This article first appeared in the winter 2020 issue of GIA Quarterly magazine.
THE BAPTISM OF THE LORD, generally celebrated on Sunday, concludes the Christmas Season. It also is the first Sunday of Ordinary Time, since the following Sunday is numbered the second Sunday.
The “Universal Norms on the Liturgical Year and the General Roman Calendar” sheds light on this part of the liturgical year. In the Christmas Time section, it states: “The Sunday falling after 6 January is the Feast of the Baptism of the Lord” (38).
A few articles later, under the Ordinary Time section, it states: “Ordinary Time begins on the Monday which follows the Sunday occurring after 6 January and extends up to and including the Tuesday before the beginning of Lent” (44). In 2021, this winter Ordinary Time will be shorter, only five Sundays (the second through the sixth), since Ash Wednesday falls on February 17. The Gospel from Cycle B according to Mark will be proclaimed.
Keep in mind that Ordinary Time refers to a time of year when Sundays are counted ordinally; that is, in the order in which they occur: first, second, third, and so on. The Universal Norms say this about the nature of Ordinary Time: “Besides the times of year that have their own distinctive character, there remain in the yearly cycle thirty-three or thirty-four weeks in which no particular aspect of the mystery of Christ is celebrated, but rather the mystery of Christ itself is honored in its fullness, especially on Sundays” (43). On two of these Sundays, Jesus begins to call his disciples—the beginning of his public mission. On three of these Sundays, we hear stories of healing and of Jesus’s authority and power.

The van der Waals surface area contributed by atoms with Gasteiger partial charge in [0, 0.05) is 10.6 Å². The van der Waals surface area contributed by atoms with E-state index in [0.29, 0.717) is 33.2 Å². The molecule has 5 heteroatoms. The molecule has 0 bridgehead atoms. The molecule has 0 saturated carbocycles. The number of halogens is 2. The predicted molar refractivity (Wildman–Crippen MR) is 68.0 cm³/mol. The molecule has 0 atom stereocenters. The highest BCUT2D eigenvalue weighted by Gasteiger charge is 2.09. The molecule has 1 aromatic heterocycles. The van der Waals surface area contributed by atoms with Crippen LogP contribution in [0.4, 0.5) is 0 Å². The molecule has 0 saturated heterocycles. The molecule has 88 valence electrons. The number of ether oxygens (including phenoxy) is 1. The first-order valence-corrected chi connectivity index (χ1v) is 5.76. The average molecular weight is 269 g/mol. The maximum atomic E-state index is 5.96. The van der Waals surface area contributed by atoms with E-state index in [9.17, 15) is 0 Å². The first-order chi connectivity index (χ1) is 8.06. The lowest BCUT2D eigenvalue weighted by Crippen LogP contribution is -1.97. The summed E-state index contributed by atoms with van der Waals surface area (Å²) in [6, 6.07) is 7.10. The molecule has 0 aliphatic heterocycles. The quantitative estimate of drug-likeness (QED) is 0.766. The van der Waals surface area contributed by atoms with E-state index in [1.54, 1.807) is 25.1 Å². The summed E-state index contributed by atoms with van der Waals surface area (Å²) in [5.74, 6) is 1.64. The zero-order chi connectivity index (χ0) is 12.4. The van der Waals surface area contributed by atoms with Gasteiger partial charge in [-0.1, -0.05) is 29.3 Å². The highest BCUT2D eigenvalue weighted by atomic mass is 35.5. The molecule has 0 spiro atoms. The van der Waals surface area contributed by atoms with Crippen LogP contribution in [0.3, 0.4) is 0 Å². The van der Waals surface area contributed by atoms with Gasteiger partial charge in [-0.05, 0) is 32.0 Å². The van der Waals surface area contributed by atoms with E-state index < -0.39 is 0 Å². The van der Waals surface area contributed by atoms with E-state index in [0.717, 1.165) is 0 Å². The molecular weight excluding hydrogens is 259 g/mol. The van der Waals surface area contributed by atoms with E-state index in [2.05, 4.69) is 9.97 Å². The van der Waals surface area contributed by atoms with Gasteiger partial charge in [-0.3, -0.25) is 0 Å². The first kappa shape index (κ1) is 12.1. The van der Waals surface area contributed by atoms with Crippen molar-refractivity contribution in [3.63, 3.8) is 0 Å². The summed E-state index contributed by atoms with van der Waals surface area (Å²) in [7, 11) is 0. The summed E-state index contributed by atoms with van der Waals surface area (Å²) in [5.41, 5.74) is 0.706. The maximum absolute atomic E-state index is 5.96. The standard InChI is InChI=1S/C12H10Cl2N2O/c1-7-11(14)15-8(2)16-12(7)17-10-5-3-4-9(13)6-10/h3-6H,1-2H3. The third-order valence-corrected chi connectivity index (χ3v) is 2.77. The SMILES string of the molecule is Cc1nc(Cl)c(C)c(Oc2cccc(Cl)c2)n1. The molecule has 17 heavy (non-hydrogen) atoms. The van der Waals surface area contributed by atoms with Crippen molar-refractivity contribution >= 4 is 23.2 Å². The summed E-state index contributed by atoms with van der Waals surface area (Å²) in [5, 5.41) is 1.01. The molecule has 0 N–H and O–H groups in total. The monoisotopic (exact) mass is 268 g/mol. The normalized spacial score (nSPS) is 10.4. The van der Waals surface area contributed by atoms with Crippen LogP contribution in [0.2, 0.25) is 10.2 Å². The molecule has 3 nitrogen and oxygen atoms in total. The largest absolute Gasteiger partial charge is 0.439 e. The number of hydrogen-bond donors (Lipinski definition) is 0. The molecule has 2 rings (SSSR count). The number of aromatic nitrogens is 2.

Principal themes for the season
Here are some of the principal themes and headings from the topic index of the Oramos Cantando/We Pray in Song hymnal that might be helpful for each Gospel:
2nd: Jesus called the Lamb of God; Jesus inviting to “come and see”; abiding with the Lord; finding the Messiah; Simon receives a new name from Jesus—Peter! Index: Buscar/Seeking; Mesiánico/Messianic; Ministerio/Ministry; Discipulado/Discipleship.
3rd: Jesus proclaims, “This is the time of fulfillment. The reign of God is at hand! Reform your lives and believe in the good news!” (a precursor to what we hear on Ash Wednesday). Jesus continues to call his apostles, this time Simon and Andrew, fishermen, who come immediately. He also calls James and John. Index: Arrepentimiento/Repentance; Discipulado/Discipleship; Invitación/Invitation; Ley/Law; Juicio/Judgment.
4th: Jesus teaches with authority in the synagogue; Jesus confronts the unclean spirit in a man, and the unclean spirit obeys his command. (First reading: Moses speaks of a prophet to come who will speak with the words of the Lord, and the people will listen; psalm: If today, you hear his voice, harden not your hearts). Index: Sanación/Healing; Jesucristo/Jesus Christ; Palabra de Dios/Word of God; Conversión/Conversion.
5th: Jesus cures Simon’s mother-in-law; all who were ill were brought to him; he expelled many demons; Jesus came to proclaim the good news, cure the sick, expel demons. (First reading: Job laments the sad state of his life of misery; psalm: Praise the Lord who heals the brokenhearted). Index: Healing/Sanación; Freedom/Libertad; Community/Comunidad; Mercy/Misericor- dia; Petition, Prayer/Súplica, Oración; Comfort/Con- suelo; Suffering/Sufrimiento; Pastoral Care of the Sick/ Cuidado Pastoral de los Enfermos (Liturgical Index).